Economy fears over hung parliament

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Indy Politics

Kenneth Clarke today issued a dramatic warning that Britain could have to be bailed out by the International Monetary Fund if the General Election results in a hung parliament.

On the eve of the second televised leaders' debate, the shadow business secretary predicted panic in the financial markets and a sterling "wobble" if the election on May 6 failed to deliver a decisive result.



His comments came as Liberal Democrat leader Nick Clegg clashed with Gordon Brown over constitutional reform, further ratcheting up the tension ahead of tomorrow's 90-minute encounter in front of a studio audience in Bristol.



Elsewhere, David Cameron - who is under pressure to put in an improved performance after Mr Clegg was widely judged to have won the first encounter - was hit by an egg while campaigning in Cornwall.



The Tory leader, who was unhurt, laughed off the incident.



With the Lib Dem surge in the polls apparently holding up, Mr Clarke used a press conference at Conservative Party headquarters in London, to ramp up the Tory warnings of the dangers of a hung parliament.



"I don't think the bond markets will wait for the discussions and horse-trading," he said.



"Sterling will wobble. We have seen even minor flickers in the opinion polls causing problems with interest rates in the recent past.



"If the British don't decide to put in a government with a working majority, and the markets think that we can't tackle our debt and deficit problems, then the IMF will have to do it for us."



Chancellor Alistair Darling dismissed his claim as "ridiculous", saying that he had taken the steps necessary to stabilise the economy.



"This is pretty desperate stuff," he said.



"Ken Clarke ought to know better. I don't know whether this is a gaffe or whether he thought through what he was going to say but this really is a ridiculous statement to make."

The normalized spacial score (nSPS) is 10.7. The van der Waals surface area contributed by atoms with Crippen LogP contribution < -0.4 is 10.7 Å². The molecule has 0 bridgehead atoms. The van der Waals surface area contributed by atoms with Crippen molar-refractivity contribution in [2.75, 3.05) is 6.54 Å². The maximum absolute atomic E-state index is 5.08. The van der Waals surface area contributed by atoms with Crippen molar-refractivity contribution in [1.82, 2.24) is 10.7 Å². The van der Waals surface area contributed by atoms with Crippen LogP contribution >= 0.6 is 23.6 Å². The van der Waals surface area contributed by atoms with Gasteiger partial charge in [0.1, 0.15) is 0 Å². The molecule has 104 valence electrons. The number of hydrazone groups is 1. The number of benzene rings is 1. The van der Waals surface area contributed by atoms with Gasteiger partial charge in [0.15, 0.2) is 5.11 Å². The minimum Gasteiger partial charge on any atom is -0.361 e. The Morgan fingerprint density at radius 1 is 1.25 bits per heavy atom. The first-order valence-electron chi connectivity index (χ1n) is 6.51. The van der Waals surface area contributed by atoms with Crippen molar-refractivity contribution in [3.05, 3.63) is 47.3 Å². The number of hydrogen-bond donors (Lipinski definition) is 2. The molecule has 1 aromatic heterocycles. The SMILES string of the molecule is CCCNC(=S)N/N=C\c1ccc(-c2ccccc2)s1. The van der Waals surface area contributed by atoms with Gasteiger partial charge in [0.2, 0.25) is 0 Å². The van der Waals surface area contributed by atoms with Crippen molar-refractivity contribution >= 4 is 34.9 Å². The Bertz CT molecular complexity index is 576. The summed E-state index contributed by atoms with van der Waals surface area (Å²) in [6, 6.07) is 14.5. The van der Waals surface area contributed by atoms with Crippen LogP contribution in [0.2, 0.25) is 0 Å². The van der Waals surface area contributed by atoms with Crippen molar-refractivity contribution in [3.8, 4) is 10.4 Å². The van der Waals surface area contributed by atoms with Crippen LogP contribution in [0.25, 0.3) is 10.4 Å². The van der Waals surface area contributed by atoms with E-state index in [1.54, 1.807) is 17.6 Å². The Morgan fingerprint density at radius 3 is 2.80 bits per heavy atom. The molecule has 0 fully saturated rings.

Liberal Democrat treasury spokesman Vince Cable accused the Conservatives of "scaremongering of the worst kind".



"They're losing the election and starting to panic," he said.



Earlier, Mr Clegg launched a scathing personal attack on Mr Brown, describing him as desperate and warning that he could not be trusted to deliver reform of the electoral system.



He hit out after the Prime Minister had insisted he was "serious" about constitutional reform and suggested Labour and the Lib Dems could co-operate to deliver a "new politics".



"There is some common ground on the constitutional issues. It is up to the Liberals to respond," he told The Independent.



But at his campaign news conference in London, Mr Clegg made clear he was not convinced by Mr Brown's apparently belated conversion to the cause of reform on the eve of an election.



"I think there is something desperate, frankly, about a Labour Party and their leader Gordon Brown who now try to present themselves as agents of reform and progress when for 13 years they have been a stubborn block to reform and progress," he said.



"Look at their warm words on political reform. If political reform was such a great idea, why on earth didn't they do it for 13 years? They promised a referendum on far-reaching electoral reform in 1997.



"We have been talking about reform in the House of Lords for 100 years. Why suddenly should we believe that a party that has refused to address the fundamental failures of accountability, of lack of transparency, of lack of legitimacy in our political system should now be the champions of precisely the thing they have sought to block?"



In an interview with the Daily Telegraph, he targeted Mr Brown even more directly, saying: "I think he is a desperate politician and I just do not believe him."



Mr Brown, on the campaign trail in Cardiff, retorted: "People can call people what they like. I'm not going to get into this business of personal attacks."



Mr Clegg's comments appeared to be an attempt to counter Tory claims that a vote for the Lib Dems risks letting Labour back in to power.



However he later sought to damp down suggestions that the vehemence of his words meant he would be unable to work with Mr Brown in the event of a hung parliament.



"We should be big enough to set aside our personal differences," he told BBC Radio 4's The World at One.

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